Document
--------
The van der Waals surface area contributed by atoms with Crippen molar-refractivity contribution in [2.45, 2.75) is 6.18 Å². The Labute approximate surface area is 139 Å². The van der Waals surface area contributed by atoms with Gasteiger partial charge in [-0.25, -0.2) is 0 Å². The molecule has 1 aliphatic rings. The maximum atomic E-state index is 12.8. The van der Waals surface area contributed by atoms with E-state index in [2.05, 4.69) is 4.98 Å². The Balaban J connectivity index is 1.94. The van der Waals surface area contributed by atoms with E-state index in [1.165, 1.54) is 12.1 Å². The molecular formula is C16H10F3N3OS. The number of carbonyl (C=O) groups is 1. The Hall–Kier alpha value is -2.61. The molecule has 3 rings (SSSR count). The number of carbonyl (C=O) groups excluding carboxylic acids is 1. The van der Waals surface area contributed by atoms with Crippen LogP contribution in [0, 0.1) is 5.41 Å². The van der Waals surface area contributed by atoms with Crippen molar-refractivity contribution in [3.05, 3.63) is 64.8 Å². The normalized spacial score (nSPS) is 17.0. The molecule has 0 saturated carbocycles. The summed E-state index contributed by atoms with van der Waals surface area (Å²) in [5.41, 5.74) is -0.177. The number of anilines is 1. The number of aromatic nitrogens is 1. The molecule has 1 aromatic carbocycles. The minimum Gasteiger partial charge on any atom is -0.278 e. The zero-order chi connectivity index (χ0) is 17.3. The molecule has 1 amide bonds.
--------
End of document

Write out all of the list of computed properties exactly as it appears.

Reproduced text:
The van der Waals surface area contributed by atoms with Crippen molar-refractivity contribution in [2.45, 2.75) is 6.18 Å². The Labute approximate surface area is 139 Å². The van der Waals surface area contributed by atoms with Gasteiger partial charge in [-0.25, -0.2) is 0 Å². The molecule has 1 aliphatic rings. The maximum atomic E-state index is 12.8. The van der Waals surface area contributed by atoms with E-state index in [2.05, 4.69) is 4.98 Å². The Balaban J connectivity index is 1.94. The van der Waals surface area contributed by atoms with E-state index in [1.165, 1.54) is 12.1 Å². The molecular formula is C16H10F3N3OS. The number of carbonyl (C=O) groups is 1. The Hall–Kier alpha value is -2.61. The molecule has 3 rings (SSSR count). The number of carbonyl (C=O) groups excluding carboxylic acids is 1. The van der Waals surface area contributed by atoms with Crippen LogP contribution in [0, 0.1) is 5.41 Å². The van der Waals surface area contributed by atoms with Crippen molar-refractivity contribution in [3.05, 3.63) is 64.8 Å². The normalized spacial score (nSPS) is 17.0. The molecule has 0 saturated carbocycles. The summed E-state index contributed by atoms with van der Waals surface area (Å²) in [5.41, 5.74) is -0.177. The number of anilines is 1. The number of aromatic nitrogens is 1. The molecule has 1 aromatic carbocycles. The minimum Gasteiger partial charge on any atom is -0.278 e. The zero-order chi connectivity index (χ0) is 17.3. The molecule has 1 amide bonds.